Next, the footage. If all the available footage in your dream agent’s client roster is clocking in at 90 seconds, it may (finally) be time for you to get realistic about that 3-minute reel you’ve been clinging to all these years. If the marketing tools your “hell-yes” rep asks his “hell-yes” clients to use are skewed toward broad comedy and your reel is filled with gritty indie stuff, this is worth noting. You may think, “Oh, goodie! They have no one like me! I’ll fill a void,” when what’s more likely is that *their* bullseye is best marketed with broadly comedic footage, and the casting directors know that they’re the go-to for this type of actor.

When you come across a section of reels that are already similar to your own, ooh… maybe you’ve found a place that will feel like home without you having to do a whole bunch of editing or content creating or footage rearranging at all! What a delightful realization! The moment you see that your existing tools fit right in with what a target agent prefers his clients have available should feel exhilarating!

Because it’s at that moment that your existing target list gets all sorts o’ rearranged. The agency that is already getting actors into casting offices where you know your work would be appreciated (oh, if you could ONLY get in there, right?) is signing clients whose footage is on-par (or just a tier above) what you have NOW? Dude! New number-one target rep, right?

Remember, it’s never as much fun changing it all up to try and become what they want as it is to find the place that is already rolling out the welcome mat for you.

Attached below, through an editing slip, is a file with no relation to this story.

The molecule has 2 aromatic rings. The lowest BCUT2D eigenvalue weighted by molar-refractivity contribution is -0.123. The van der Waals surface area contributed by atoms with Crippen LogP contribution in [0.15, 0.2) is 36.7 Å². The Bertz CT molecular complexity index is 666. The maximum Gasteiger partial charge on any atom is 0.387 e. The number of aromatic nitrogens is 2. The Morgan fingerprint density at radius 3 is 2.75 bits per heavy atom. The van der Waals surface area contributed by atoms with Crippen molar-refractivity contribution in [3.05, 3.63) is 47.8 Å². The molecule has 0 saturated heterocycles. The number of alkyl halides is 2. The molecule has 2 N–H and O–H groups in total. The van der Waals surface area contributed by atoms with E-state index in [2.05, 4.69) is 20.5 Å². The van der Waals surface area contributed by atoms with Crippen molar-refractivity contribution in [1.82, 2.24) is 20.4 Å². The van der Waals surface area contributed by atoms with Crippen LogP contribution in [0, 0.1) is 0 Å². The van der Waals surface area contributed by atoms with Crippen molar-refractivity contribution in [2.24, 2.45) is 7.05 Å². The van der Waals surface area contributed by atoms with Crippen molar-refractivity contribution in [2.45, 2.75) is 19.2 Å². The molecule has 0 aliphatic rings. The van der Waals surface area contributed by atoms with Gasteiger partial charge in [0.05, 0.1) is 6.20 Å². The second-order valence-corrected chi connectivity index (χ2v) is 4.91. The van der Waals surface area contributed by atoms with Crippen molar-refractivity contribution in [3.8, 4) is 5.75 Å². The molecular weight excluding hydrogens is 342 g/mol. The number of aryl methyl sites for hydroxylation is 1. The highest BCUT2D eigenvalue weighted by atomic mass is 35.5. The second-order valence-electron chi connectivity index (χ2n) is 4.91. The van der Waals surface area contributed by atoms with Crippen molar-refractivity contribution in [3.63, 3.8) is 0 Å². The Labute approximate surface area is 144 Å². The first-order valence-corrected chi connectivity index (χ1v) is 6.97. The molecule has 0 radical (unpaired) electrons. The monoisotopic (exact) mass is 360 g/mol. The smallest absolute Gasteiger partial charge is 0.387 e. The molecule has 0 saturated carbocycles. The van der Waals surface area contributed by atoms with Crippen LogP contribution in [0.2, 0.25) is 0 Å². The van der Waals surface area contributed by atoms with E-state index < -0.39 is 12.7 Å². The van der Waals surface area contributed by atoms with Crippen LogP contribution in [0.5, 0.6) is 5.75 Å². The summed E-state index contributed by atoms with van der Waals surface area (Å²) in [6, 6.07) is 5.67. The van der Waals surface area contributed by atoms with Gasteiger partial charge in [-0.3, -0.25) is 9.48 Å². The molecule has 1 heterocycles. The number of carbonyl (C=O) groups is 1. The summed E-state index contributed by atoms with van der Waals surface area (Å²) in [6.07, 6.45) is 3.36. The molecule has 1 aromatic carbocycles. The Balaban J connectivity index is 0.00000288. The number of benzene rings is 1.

And if your deep-dive down the IMDb-Pro representation rabbit hole shows you that your tools are not measuring up in the offices you’re targeting, you know how to fix that, right?

Either adjust your targets DOWN a tier so you organically build toward the next level *or* build up your footage, improve your list of self-booked indies, and rock out your headshot so that when it’s time to intersect with this “hell-yes” rep, it’s like you’re already one of their clients, when they first lay eyes on your submission.

Drop breadcrumbs down the path you want ’em to take. Make it EASY for them to say, “Ooh, yes! Let’s set a meeting!” Make it more fun for you to sign with your next agent, so it’s not a year filled with, “I don’t think he even remembers signing me” but instead a whole lot of, “Yay! Another audition! My agent is AWESOME” ahead for you.

Bonnie Gillespie

Bonnie Gillespie is living her dreams by helping others figure out how to live theirs. Wanna work with Bon? Start here. Thanks!

Originally published by Actors Access at http://more.showfax.com/columns/avoice/archives/001940.html. Please support the many wonderful resources provided by the Breakdown Services family. This posting is the author’s personal archive.